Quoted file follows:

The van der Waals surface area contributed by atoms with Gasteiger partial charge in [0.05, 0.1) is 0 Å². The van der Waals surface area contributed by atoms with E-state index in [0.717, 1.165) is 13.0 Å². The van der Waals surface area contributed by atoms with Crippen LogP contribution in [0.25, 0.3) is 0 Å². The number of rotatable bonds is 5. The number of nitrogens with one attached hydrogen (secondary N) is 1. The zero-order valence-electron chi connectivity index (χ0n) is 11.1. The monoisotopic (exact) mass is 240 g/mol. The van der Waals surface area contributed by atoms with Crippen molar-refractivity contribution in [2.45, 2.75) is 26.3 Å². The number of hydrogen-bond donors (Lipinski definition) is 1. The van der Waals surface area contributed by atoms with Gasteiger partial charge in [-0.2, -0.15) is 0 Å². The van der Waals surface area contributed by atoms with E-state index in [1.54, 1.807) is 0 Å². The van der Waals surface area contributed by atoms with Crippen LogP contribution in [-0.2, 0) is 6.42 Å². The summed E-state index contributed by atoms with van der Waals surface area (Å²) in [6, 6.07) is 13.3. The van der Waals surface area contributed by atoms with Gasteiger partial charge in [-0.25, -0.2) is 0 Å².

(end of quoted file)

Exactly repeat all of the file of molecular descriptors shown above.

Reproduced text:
The van der Waals surface area contributed by atoms with Gasteiger partial charge in [0.05, 0.1) is 0 Å². The van der Waals surface area contributed by atoms with E-state index in [0.717, 1.165) is 13.0 Å². The van der Waals surface area contributed by atoms with Crippen LogP contribution in [0.25, 0.3) is 0 Å². The number of rotatable bonds is 5. The number of nitrogens with one attached hydrogen (secondary N) is 1. The zero-order valence-electron chi connectivity index (χ0n) is 11.1. The monoisotopic (exact) mass is 240 g/mol. The van der Waals surface area contributed by atoms with Crippen molar-refractivity contribution in [2.45, 2.75) is 26.3 Å². The number of hydrogen-bond donors (Lipinski definition) is 1. The van der Waals surface area contributed by atoms with Gasteiger partial charge in [-0.2, -0.15) is 0 Å². The van der Waals surface area contributed by atoms with E-state index in [1.54, 1.807) is 0 Å². The van der Waals surface area contributed by atoms with Crippen LogP contribution in [-0.2, 0) is 6.42 Å². The summed E-state index contributed by atoms with van der Waals surface area (Å²) in [6, 6.07) is 13.3. The van der Waals surface area contributed by atoms with Gasteiger partial charge in [-0.25, -0.2) is 0 Å².